SOI Tax Stats - Tax-Exempt Bonds Studies' Data Sources and Limitations
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This page contains information about data sources and limitations for SOI's annual Tax-Exempt Bonds' studies.
Please visit the Tax-Exempt Bonds Statistics to access the annual data tables and articles.
The Statistics of Income Division conducts annual studies of Governmental bonds and tax-exempt private activity bonds. The statistics available on the Tax Stats web site and in various publications are based on data compiled from the populations of Forms 8038, Information Return for Tax-Exempt Private Activity Bond Issues, and Forms 8038-G, Information Return for Tax-Exempt Governmental Obligations, filed with the Internal Revenue Service for bonds issued during a given Calendar Year. (For example, the most recent data - Issue Year 2012 - are based on Form 8038-G and 8038 returns for bonds issued between January 1, 2012 and December 31, 2012.)
Bond issuers are required to file these tax-exempt bond information returns by the 15th day of the second calendar month after the close of the calendar quarter in which the bond is issued. The sampling period covers the issue year (year 1) and extends into the early part of year 3, in order to include as many applicable returns for a particular issue year as possible. (For example, the 2012 tax-exempt bonds studies include returns processed from January 1, 2012, to April 30, 2014, for bonds issued in 2012.) Where possible, data from amended returns filed and processed before the cutoff date were included. No efforts are made to include data from late-filed returns that are processed after the cutoff date.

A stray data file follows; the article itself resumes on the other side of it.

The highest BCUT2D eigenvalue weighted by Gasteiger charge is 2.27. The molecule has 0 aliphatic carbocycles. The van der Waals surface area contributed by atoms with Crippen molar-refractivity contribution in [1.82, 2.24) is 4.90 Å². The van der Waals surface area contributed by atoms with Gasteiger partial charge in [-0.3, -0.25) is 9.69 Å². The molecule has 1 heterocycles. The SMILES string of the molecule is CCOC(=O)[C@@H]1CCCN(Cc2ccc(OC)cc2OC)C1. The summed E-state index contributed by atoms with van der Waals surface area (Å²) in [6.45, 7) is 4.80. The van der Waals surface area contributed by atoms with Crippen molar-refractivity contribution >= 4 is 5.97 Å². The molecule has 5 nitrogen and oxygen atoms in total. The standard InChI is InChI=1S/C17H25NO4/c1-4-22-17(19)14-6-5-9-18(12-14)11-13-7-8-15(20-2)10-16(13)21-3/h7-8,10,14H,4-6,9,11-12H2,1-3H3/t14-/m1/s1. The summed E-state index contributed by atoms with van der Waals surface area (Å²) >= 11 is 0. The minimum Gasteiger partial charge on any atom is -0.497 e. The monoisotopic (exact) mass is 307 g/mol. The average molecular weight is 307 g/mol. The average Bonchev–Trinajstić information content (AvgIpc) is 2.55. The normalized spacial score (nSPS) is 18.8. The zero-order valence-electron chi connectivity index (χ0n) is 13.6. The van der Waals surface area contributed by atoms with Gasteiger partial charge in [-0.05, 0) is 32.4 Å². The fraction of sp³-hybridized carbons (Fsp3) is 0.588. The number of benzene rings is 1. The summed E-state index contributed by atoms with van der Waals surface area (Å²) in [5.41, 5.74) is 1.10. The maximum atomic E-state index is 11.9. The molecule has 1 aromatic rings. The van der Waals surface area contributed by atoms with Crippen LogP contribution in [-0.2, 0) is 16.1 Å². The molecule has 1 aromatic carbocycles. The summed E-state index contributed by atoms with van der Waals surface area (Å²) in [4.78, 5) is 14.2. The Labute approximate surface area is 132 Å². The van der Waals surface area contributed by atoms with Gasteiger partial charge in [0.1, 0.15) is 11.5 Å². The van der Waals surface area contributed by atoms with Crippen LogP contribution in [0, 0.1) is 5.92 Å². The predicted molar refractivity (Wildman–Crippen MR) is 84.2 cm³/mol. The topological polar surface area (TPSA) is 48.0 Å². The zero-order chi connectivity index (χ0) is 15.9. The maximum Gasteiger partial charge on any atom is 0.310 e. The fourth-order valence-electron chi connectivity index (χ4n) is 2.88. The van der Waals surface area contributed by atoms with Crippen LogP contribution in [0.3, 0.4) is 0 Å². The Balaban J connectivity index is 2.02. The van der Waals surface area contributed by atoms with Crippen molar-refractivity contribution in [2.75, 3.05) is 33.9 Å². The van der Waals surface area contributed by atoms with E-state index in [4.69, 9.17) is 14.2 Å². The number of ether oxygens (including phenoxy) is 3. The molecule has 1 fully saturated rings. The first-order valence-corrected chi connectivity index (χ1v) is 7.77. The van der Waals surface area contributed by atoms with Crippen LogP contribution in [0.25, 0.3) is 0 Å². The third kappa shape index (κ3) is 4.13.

During statistical processing, returns were subject to thorough testing and correction procedures to ensure data accuracy and validity. Additional checks were conducted to identify and exclude duplicate returns. The data also exclude returns filed for commercial paper transactions, as well as issues that are loans from the proceeds of another tax-exempt bond issue (pooled financings). Wherever possible, returns with incomplete information, mathematical errors, or other reporting anomalies were edited to resolve internal inconsistencies. However, in other cases, it was not possible to reconcile reporting discrepancies. Thus, a certain amount of reporting and processing error may remain.